“Handmade” Claims Next Target for Class Action Litigation?

In December 2014, Maker’s Mark was hit with a putative class action lawsuit challenging its use of the claim “Handmade.” According to the complaint, Maker’s Mark Whisky’s manufacturing process uses a mechanized and/or automated process with little to no human supervision, assistance, or involvement.  If the whiskey was originally “handmade,”  does the subsequent mechanization cause the original product to no longer be “handmade”? For that matter, what does “handmade” mean? Does it have value as a marketing term? Maker’s Mark is not the first company to have its “handmade” claims challenged, and according to the lawsuits, products labeled as “handmade” sell for a premium. Thus, could “handmade” claims be the next target for significant class action litigation?

The allegations in the complaint are analogous to those involving cosmetics suits over other marketing claims such as “organic,” “natural,” and “unscented” claims. In particular, there is no formalized legal standard for these claims for cosmetics. Instead, the plaintiffs allege their subjective beliefs of what a reasonable consumer may believe these claims to mean.

Interestingly, while in some “natural” cases, companies have been successful defending their “natural” claims by pointing to information contained on their websites which explain what they mean by “natural”; in the Marker’s Mark case, the plaintiffs rely heavily on a “Tour Video” available on the company’s website to support their false advertising claims. The complaint also includes a number of images purportedly taken from the “Tour Video.”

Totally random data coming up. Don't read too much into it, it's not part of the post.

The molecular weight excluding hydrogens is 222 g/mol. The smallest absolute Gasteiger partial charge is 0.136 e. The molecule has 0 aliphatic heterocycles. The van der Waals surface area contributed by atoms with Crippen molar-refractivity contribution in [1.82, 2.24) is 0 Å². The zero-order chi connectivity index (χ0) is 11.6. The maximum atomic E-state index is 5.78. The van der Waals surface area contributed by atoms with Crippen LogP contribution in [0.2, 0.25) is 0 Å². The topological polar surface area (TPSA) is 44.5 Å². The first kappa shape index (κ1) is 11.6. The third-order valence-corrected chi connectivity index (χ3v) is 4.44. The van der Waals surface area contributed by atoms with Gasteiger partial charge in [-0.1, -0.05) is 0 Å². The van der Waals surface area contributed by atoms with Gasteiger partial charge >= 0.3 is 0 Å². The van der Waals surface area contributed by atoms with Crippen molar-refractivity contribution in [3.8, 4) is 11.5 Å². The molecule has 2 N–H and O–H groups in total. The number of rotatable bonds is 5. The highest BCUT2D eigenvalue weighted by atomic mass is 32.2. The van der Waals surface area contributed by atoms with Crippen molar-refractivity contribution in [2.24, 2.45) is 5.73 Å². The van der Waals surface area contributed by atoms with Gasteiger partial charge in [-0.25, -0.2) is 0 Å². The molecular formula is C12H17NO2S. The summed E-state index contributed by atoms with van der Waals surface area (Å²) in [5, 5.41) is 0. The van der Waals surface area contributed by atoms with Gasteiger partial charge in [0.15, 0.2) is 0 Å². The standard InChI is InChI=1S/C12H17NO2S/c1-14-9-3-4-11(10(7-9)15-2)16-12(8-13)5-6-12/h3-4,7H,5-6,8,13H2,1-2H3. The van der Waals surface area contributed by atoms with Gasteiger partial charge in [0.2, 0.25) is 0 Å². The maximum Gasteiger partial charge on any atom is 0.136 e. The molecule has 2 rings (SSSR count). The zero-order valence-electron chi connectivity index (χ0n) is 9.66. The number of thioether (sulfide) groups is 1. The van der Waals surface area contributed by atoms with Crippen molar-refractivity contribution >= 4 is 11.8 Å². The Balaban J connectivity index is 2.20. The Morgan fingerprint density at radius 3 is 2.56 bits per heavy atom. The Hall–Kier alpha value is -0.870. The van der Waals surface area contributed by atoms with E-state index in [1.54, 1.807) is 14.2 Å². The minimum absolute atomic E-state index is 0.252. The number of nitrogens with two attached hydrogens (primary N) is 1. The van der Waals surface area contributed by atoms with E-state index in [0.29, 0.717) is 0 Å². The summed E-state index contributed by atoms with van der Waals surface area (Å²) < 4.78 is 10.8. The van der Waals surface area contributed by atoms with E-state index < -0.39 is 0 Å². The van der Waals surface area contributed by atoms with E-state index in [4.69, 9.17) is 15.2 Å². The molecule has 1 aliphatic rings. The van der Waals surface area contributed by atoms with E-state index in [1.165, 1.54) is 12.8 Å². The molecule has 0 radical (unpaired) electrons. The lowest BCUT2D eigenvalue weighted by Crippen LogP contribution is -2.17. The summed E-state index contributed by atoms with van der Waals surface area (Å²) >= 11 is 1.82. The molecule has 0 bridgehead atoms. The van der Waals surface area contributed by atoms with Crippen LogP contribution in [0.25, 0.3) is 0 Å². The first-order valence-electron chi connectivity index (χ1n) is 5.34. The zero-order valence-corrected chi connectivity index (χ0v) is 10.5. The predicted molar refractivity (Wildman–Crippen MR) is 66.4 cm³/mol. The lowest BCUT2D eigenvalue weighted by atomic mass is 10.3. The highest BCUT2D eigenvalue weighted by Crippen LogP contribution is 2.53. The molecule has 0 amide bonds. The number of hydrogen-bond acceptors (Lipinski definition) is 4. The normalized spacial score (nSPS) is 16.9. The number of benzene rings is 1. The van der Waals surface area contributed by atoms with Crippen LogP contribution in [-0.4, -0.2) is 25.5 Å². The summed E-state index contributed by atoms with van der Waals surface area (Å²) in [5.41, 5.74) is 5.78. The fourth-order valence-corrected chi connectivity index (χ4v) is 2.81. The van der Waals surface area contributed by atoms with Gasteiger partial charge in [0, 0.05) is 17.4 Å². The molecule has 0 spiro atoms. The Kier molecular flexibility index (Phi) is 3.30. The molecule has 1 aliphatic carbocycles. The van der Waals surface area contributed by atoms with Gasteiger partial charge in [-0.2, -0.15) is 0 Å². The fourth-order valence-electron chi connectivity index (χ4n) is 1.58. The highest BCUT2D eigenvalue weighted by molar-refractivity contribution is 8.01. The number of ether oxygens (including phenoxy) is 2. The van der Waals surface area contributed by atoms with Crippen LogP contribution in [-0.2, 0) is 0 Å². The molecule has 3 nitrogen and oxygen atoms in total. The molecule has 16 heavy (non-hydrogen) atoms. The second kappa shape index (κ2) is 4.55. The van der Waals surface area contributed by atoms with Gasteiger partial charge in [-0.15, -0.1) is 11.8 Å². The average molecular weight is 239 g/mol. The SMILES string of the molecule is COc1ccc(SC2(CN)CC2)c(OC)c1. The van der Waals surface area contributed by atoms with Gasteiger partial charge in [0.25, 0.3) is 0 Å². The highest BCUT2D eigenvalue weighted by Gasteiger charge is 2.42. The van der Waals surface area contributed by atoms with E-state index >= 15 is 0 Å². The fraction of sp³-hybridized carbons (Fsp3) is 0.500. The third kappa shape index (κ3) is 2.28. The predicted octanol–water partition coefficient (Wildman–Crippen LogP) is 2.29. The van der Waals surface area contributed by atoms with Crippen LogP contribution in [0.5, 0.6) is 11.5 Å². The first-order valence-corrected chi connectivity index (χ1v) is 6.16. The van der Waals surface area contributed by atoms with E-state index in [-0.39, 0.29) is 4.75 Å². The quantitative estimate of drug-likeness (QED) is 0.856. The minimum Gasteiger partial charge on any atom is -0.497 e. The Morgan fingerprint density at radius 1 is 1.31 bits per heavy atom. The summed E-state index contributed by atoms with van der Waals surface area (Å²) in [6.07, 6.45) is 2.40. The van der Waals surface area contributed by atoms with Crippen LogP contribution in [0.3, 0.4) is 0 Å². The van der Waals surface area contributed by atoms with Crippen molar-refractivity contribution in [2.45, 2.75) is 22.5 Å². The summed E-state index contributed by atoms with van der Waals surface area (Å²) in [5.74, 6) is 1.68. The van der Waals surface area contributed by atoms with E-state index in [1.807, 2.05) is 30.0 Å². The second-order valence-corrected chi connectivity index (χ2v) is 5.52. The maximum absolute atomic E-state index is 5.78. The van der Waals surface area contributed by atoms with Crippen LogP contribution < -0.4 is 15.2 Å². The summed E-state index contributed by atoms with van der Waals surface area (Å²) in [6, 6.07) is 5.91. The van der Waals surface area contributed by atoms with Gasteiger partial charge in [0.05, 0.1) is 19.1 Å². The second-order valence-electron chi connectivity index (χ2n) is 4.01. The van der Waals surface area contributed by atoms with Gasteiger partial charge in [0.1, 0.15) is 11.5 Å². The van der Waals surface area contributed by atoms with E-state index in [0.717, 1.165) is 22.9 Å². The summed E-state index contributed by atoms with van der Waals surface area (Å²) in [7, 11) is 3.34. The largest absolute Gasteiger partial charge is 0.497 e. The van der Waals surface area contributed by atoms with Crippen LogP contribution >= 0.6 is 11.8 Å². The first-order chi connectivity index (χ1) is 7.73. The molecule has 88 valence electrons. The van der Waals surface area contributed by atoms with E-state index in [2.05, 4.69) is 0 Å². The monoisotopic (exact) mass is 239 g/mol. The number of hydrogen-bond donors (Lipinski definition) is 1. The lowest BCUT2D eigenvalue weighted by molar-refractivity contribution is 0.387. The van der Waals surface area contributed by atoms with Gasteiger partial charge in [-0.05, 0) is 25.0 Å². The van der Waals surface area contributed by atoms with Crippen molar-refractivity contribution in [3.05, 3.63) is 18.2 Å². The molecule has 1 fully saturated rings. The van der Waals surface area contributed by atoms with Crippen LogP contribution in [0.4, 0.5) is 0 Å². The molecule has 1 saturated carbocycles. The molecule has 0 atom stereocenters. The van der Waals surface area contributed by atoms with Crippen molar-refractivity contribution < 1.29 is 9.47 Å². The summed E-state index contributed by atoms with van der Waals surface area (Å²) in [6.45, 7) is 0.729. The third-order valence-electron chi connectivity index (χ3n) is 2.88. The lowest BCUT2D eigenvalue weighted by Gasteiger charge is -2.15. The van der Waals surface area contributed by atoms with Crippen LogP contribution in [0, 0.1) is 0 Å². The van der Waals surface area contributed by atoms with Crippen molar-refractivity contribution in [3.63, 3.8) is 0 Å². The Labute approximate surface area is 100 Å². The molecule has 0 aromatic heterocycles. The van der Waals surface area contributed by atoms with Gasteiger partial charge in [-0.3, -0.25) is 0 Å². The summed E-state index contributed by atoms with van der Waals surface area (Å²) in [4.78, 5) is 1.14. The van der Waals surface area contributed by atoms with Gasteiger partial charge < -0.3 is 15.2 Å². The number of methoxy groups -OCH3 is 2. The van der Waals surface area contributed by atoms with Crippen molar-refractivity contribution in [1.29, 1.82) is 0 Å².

The Maker’s Mark false labeling class action lawsuit is Safora Nowrouzi, et al. v. Maker’s Mark Distillery Inc., Case No. 3:14-cv-02885, in the U.S. District Court for the Southern District of California

Takeaway…whether a cosmetics company uses “handmade,” “handcrafted,” “small batch,” “artisan made,” etc., it is wise to take a step back to evaluate whether the companies’ website supports the claims made, whether the processes used reasonable relate to the claims made, and that they have substantiation for the claims.

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